That's true.
God could lift a finger to help. Point us in the right direction with obviousness and clarity.
As you already know, I believe that God points us in the right direction by sending His Messengers with a message, teachings and laws.
Sorry for my cranky pessimism, I just read a book entitled, ' The 48 Laws of Power ' by Robert Greene. I thought it was extremely wicked for the most part.
No problem. I get very pessimistic when I watch true TV programs about evil people so I have started watching the Hallmark channel. It is amazing what a difference that has made in my overall outlook and feelings about humanity. I believe that people can be like those characters, loving, caring and good, and there were times in the past when more people were like that.
 

Sgt. Pepper

All you need is love.
I don't see a belief in God as practical. I'd need to get some benefit or advantage from such a belief. There is just no practical reason to believe anything about a God. IOW, life works out for me fine without any beliefs about a God.

I can honestly say that I'm far better off in my life because I disavowed my belief in the biblical God and my Christian faith.

If there was some practical reason for such a belief, i.e. benefit to the belief then I wouldn't be worry about the evidence.

Not me. I can no longer accept the existence of any deities based on faith or without sufficient empirical evidence to convince me. I wasted 40 years of my life genuinely believing in the biblical God, only to end up empty-handed, heartbroken, and disillusioned. I'm not doing that again. I learned my lesson.
 

Eli G

Well-Known Member
Jehovah, the God who, according to the Bible, created our first parents, and later formed an entire nation to be their Protector for some time, has maintained from the beginning of the rebellion a promise that every human being should wish to be fulfilled: to reverse the effects of that rebellion, bring peace to earth through a world government that will rule from heaven (Gen. 3:15), but that will be made up of beings who were previously human like everyone else here... That kingdom will eliminate evil, disease, hunger, and evil from the planet. including death (Rev. 21:3,4)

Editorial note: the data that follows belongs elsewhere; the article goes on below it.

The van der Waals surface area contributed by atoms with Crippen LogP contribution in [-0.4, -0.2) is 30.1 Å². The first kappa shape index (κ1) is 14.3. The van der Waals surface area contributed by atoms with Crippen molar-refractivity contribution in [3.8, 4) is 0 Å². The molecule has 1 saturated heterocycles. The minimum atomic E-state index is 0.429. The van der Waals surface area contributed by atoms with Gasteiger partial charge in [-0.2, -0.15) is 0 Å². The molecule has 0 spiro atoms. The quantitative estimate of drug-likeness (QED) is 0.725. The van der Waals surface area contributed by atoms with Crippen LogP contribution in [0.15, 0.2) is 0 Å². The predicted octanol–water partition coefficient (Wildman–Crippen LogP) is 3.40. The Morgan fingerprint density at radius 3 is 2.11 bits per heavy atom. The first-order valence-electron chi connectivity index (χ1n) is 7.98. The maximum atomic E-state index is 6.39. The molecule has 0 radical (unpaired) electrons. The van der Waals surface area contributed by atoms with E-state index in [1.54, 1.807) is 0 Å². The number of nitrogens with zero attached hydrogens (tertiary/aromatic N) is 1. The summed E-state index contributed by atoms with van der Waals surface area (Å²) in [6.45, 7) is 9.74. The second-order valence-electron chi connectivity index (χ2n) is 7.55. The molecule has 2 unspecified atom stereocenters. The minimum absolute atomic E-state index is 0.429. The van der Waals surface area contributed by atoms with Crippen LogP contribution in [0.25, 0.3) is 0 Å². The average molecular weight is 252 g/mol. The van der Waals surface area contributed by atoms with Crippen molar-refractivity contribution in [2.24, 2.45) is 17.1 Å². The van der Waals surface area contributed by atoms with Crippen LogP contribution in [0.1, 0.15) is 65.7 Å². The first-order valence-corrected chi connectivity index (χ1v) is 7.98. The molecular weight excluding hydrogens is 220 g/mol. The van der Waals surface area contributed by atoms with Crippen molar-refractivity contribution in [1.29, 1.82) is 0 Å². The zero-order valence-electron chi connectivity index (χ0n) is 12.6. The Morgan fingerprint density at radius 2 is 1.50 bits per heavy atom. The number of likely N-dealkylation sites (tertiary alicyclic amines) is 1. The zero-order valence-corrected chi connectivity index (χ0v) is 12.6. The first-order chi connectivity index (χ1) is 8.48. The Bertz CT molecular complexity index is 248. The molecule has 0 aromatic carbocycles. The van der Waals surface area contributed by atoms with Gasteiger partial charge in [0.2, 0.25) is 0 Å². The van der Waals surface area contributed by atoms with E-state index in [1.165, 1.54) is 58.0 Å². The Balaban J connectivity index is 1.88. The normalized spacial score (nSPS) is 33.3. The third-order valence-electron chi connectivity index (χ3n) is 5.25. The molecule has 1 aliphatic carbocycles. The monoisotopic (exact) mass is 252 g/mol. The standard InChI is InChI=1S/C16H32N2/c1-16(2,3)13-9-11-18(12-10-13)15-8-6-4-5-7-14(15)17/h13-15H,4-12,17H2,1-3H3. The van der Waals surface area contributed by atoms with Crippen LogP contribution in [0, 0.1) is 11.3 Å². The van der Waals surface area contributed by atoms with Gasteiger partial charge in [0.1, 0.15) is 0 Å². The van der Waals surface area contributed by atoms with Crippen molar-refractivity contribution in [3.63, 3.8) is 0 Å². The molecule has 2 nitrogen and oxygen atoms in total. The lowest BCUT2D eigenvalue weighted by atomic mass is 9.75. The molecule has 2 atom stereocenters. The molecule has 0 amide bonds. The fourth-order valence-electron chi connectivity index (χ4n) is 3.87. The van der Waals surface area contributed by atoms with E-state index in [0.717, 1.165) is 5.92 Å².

Wouldn't it be fantastic if those promises from the Creator were fulfilled? It is worth at least paying a little attention to what He says in his book.

Other gods have nothing to promise humans. They do not exist or do not have the power or wisdom necessary to fulfill it.
 

Trailblazer

Veteran Member
I never made any claim that god wants my attention.
Yes, I know you never claimed that.
In fact, I would have thought it pretty clear that I am pretty sure god does not want my attention simply because god has not gotten my attention.
I would not make that assumption, because it is based upon the belief that God would something specific to get your attention, and there is no reason to think God would ever do that.
 

King Phenomenon

Well-Known Member
No, but that would not make any sense. I was equating my lack of belief in God with King Phenomenon's (and my) lack of belief in leprechauns. That would have nothing to do with the OT God or the Bible. Of course, KP was not interested in revealing the reasons why he didn't believe in leprechauns and explaining how that was irrelevant to his belief in God, so he ignored my point. In fact, I stopped monitoring this thread (but not replies to my posts), because I didn't think he was interested in a serious discussion.



Again, KP had no interest in answering such questions or even taking a serious stab at discussion, so that ended that conversation. You did give the response that he didn't make and probably didn't want to make.

The answer to your first question is "no". Of course, there are some people who are gullible enough to believe in their existence, especially children. However, most of us know that leprechauns are part of Irish folklore and not worth the trouble to believe in.